Top Tips for a Cheaper, Greener Home
Tim Pullen, an eco- expert at The London Homebuilding & Renovating and Home Improvement Show (26-28 September, Olympia, www.homebuildingshow.co.uk/london), believes it is important for homes to start cutting their energy consumption and in the process to become more sustainable.
“Energy is no longer a cheap, readily available resource and energy conservation has become even more significant,” said Pullen.
Turn the heating down
You may not realise that the central heating is running at a higher temperature than it needs to. The room or radiator thermostat is usually on a wall and the centre of the room could be as much as four degrees warmer. The Energy Saving Trust has shown that each degree you turn it down will take up to 10 percent off your heating bill. A one degree drop in temperature will have no appreciable impact on comfort, it just saves money.
The cheapest, easiest and most effective way to reduce your energy bill is to seal gaps around windows, doors, floorboards, skirting boards, loft hatches and pipes through walls. Fireplaces can make a huge difference. In a typical house 15 percent of the heat is lost to draughts and if you have an unused fireplace with an open flue this figure can rise to over 65 percent. Draught proofing the whole house will typically cost less than £200, and this could be recovered in the first year.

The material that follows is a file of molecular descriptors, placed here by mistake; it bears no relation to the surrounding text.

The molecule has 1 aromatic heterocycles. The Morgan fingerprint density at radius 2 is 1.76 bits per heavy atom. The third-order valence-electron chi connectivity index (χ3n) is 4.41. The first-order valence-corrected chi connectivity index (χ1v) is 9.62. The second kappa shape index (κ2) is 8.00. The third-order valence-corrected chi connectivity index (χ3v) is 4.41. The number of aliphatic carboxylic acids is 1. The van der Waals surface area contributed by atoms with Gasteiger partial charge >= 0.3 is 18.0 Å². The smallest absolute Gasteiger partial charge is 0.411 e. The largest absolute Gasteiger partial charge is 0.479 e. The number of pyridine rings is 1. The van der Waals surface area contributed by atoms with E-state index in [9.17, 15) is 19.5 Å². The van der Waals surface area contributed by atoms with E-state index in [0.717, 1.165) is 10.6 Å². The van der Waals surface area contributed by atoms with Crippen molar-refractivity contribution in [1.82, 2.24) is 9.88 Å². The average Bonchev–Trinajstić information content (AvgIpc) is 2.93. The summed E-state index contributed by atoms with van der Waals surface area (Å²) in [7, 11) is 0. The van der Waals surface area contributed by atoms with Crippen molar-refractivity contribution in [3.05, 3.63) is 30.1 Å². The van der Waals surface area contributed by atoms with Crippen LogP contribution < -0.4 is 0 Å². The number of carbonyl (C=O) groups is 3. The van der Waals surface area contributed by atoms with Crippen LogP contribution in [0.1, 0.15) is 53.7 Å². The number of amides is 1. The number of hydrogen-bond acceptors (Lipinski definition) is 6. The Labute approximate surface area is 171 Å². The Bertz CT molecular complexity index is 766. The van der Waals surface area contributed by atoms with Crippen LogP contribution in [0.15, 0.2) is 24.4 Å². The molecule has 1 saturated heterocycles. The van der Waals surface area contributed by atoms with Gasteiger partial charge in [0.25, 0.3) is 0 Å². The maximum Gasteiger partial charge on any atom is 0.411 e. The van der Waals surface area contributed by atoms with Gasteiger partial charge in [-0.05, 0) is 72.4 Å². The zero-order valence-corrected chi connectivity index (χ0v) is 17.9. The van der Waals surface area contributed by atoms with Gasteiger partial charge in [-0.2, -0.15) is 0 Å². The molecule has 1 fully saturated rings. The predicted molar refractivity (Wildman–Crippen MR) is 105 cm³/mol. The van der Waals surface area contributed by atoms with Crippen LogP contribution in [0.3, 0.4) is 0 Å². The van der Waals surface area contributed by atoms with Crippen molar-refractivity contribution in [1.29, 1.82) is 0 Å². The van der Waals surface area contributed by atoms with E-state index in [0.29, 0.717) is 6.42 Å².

Insulate your home
Ensuring your house is properly insulated will minimise heat loss. Both loft and cavity wall insulation is included in the Green Deal Scheme however bear in mind that 35 per cent of heat can be lost through walls but only 25 percent through the roof. Houses built before 1920 are most likely to have solid walls and can still be insulated either internally or externally. Loft insulation should be 270mm of mineral or sheep’s wool or 140mm of rigid foam.
Double glazing is good, but replacement units are not always the answer. Secondary double glazing can come in at a tenth of the price and will be just as useful. Remember, we only lose 10 percent of the heat through the windows so be budget aware.
Control power consumption
As the proliferation of electrical equipment has increased, so has the amount of electricity used by the average household - a steady rate of two percent per year since the 1960’s. Minimise electricity consumption by using things like low-energy lighting, power-down plugs and A-rated appliances.
Voltage optimisation reduces electricity consumption in the home by ensuring that equipment is running at the optimum energy level. This not only saves money, it also reduces CO2 emissions and extends the life of the equipment. A voltage optimiser will cost around £350 and will cut electricity consumption by 10 percent to 12 percent each year.
Pullen added: “We are often sold the big, expensive, sexy products but the most effective measures are often the smaller, cheaper, less interesting ideas.”
For more advice from Tim Pullen, visit The London Homebuilding & Renovating and Home Improvement Show at London, Olympia from 26-28 September 2014. For information and tickets, visit www.homebuildingshow.co.uk/london or call the ticket hotline on 0871 231 0824.